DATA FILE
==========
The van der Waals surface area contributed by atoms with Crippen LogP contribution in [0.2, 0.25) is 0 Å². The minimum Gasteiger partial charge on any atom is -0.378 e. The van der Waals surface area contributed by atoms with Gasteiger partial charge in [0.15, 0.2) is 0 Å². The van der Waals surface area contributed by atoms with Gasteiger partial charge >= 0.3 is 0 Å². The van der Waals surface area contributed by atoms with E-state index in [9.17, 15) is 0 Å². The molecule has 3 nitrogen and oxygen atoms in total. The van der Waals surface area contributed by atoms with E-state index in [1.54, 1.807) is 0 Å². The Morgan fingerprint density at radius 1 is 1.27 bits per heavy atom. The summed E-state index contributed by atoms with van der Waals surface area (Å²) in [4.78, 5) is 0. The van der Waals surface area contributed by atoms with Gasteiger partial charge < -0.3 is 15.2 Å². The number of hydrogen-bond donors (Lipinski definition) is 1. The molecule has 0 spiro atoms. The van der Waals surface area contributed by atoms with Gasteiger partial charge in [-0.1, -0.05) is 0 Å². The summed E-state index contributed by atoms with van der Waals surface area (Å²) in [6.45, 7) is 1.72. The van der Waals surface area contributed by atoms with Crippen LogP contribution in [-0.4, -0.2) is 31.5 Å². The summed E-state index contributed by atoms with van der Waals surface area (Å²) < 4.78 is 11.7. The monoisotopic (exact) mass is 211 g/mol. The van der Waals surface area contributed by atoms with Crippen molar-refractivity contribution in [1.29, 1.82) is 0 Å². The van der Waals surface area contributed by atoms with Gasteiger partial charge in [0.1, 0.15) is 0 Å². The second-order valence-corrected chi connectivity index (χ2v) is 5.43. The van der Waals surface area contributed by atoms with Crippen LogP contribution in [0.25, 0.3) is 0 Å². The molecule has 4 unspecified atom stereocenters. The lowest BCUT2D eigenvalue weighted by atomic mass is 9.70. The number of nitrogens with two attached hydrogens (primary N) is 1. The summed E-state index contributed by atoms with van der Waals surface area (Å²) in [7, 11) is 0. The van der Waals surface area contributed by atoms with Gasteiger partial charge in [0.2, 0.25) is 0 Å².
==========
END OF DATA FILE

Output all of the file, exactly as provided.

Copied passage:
The van der Waals surface area contributed by atoms with Crippen LogP contribution in [0.2, 0.25) is 0 Å². The minimum Gasteiger partial charge on any atom is -0.378 e. The van der Waals surface area contributed by atoms with Gasteiger partial charge in [0.15, 0.2) is 0 Å². The van der Waals surface area contributed by atoms with Gasteiger partial charge >= 0.3 is 0 Å². The van der Waals surface area contributed by atoms with E-state index in [9.17, 15) is 0 Å². The molecule has 3 nitrogen and oxygen atoms in total. The van der Waals surface area contributed by atoms with E-state index in [1.54, 1.807) is 0 Å². The Morgan fingerprint density at radius 1 is 1.27 bits per heavy atom. The summed E-state index contributed by atoms with van der Waals surface area (Å²) in [4.78, 5) is 0. The van der Waals surface area contributed by atoms with Gasteiger partial charge < -0.3 is 15.2 Å². The number of hydrogen-bond donors (Lipinski definition) is 1. The molecule has 0 spiro atoms. The van der Waals surface area contributed by atoms with Gasteiger partial charge in [-0.1, -0.05) is 0 Å². The summed E-state index contributed by atoms with van der Waals surface area (Å²) in [6.45, 7) is 1.72. The van der Waals surface area contributed by atoms with Crippen LogP contribution in [-0.4, -0.2) is 31.5 Å². The summed E-state index contributed by atoms with van der Waals surface area (Å²) < 4.78 is 11.7. The monoisotopic (exact) mass is 211 g/mol. The van der Waals surface area contributed by atoms with Crippen molar-refractivity contribution in [1.29, 1.82) is 0 Å². The van der Waals surface area contributed by atoms with Gasteiger partial charge in [0.1, 0.15) is 0 Å². The second-order valence-corrected chi connectivity index (χ2v) is 5.43. The van der Waals surface area contributed by atoms with Crippen LogP contribution in [0.25, 0.3) is 0 Å². The molecule has 4 unspecified atom stereocenters. The lowest BCUT2D eigenvalue weighted by atomic mass is 9.70. The number of nitrogens with two attached hydrogens (primary N) is 1. The summed E-state index contributed by atoms with van der Waals surface area (Å²) in [7, 11) is 0. The van der Waals surface area contributed by atoms with Gasteiger partial charge in [0.2, 0.25) is 0 Å².